The MBOT System powers Tropicos, which was made available to the world’s scientific community. All of the nomenclatural, bibliographic, and specimen data accumulated in MBG’s electronic databases during the past 30 years are publicly available here. This system has nearly 1.3 million scientific names and over 4.4 million specimen records.
MBG’s website is attractively designed, though weighted down with navigation options. It responsively reformats its content for mobile devices. It is a custom design.
The Home Gardening blog is updated monthly. It features a mix of gardening tips, and content is categorized by season with appropriate tags applied to each post. Views per post range from a few hundred to about 3,000. Options for sharing to social media are added to the end of each post. Interestingly, the commenting function is not enabled on the blog.
Nearly 120,000 people like this page. Content is posted almost daily. MBG does respond to audience comments, specifically to clarify information on events. PokemonGo events are promoted, though response through comments is very mixed. Likes per post typically range from 100-300.
The MBG Flickr photostream was established in 2006 and contains more than 7,000 images. The profile page is optimized to point visitors to engagement opportunities, including group photo pools. It primarily serves as a repository for images related to events and projects at the garden.
The Twitter feed is embedded in the right sidebar of MBG’s website. The feed frequently retweets its visitors, resulting in more engagement on this platform than other gardens. There are about 34,000 followers for this account. They also retweet content from other gardens to build an online network. Garden events are thoroughly publicized, with a balanced mix of institutional and visitor tweets. They don’t consistently use a unifying hashtag in these cases, which could confuse current and potential followers.
MBG supports an active presence on YouTube, though its usage appears to be based on providing content for embedding to other platforms rather than engaging the YouTube community. It has relatively low 480 subscriber count. The channel is not optimized with playlists or institutional branding. Content uploads seem to be based on frequency of events at the garden. Commenting is disabled for videos. Most popular uploads include the following:
- Virtual video tour: This 6-minute video from 2005 includes garden highlights, behind the scenes science and conservation, and comments by Garden President. 30,000+ views.
- Lantern Festival Video: 33,000+ views
- Titan Arum (Corpse Flower) Time Lapse: 11,700+ views
More than 23,000 people follow this account. Engagement averages 500-600 likes per post, and posting is daily. The account features mostly landscape imagery. The most liked post is the Corpse Flower, with 900+ likes. The plant was also timelapsed on YouTube. MBC altered its “About” language on Instagram to specifically promote its Japanse Festival.
This Pinterest account has more than 4,000 followers, 39 pins and more than 2,000 pins. The boards are extremely well conceptualized: clearly labeled with excellent images. Among them is a collaborative board with 15 participating gardens, which has 32,000 followers. Vizcaya could request to be added to this board and be seen by new audiences through its posts there. Other popular boards include:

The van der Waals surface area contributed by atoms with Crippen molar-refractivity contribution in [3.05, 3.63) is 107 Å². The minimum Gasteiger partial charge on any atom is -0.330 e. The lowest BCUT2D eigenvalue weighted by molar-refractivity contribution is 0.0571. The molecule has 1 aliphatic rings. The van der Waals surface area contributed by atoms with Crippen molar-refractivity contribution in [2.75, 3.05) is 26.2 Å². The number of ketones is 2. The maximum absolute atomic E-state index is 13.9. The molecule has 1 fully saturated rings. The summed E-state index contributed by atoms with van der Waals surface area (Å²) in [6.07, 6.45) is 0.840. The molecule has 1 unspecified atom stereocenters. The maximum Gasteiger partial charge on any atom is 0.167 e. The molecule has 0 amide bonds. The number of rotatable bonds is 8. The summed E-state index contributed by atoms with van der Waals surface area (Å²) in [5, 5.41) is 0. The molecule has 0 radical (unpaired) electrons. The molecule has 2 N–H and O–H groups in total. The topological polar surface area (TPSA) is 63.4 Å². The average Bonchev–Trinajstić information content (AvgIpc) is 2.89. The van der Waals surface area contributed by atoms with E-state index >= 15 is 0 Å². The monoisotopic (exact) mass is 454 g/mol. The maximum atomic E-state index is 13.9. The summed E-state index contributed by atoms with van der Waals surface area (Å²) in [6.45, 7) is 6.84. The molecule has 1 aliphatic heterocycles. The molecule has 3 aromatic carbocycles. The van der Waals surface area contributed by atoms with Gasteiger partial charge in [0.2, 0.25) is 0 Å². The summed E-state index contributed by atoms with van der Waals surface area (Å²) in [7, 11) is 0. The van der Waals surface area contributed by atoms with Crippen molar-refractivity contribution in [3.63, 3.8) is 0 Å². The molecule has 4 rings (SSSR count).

- Gardening tips by season
- Blooms of the garden
- History of the Missouri Botanical Gardens (could draw upon the archives)
- Wildlife spotted at the Missouri Botanical Gardens (could be cross-purposed with iNaturalist)
- Botanical illustrations (could draw upon the archives)
- Orchids at Missouri Botanical Gardens
- Gardening Oddities
Fairchild Tropical Botanic Garden
Fairchild is dedicated to exploring, explaining and conserving the world of tropical plants. Currently Fairchild has field programs in over 20 countries including support to protected areas in Madagascar and Africa and botanic garden development and renovation projects in South and Central America, the Caribbean and the Middle East. It has 45,000 members and over 1,200 volunteers. Its roles include museum, laboratory, learning center and conservation research facility, but its greatest role is preserving biodiversity.
Fairchild uses BG-BASE as its collections management system, but does not offer public collections access through its website. Instead, a downloadable PDF list of living plants is offered.
Fairchild’s website is built on the DotNetNuke CMS. The Twitter feed is incorporated into the sidebar of the website. Their blog is incorporated into the site. It is updated weekly, but less frequently during the summer. The blog uses the Disqus tool for managing comments. Content is focused on project updates and garden how-to tips.
Nearly 46,000 people like this page. Content is visually very modest. They do ask questions of followers to increase engagement, but are not making use of hashtags and rarely respond to comments. Likes per post range from single digits to more than 200. Among the most popular recent posts is one about water lilies getting ready to bloom, which had more than 400 likes and 89 shares.
In contrast to Facebook, Fairchild’s Twitter stream is very visually engaging. It has a follower count of 7,700, and followers are frequently retweeted. Hashtags such as #bloomingnow, #funfact, #DailyView and #OrchidOdyssey are used often.
About 9,500 people follow this page. Content is landscape flora and fauna, average 300 favorites per post. The most popular post is a timelapse of the making of mango salsa, with more than 1,200 favorites.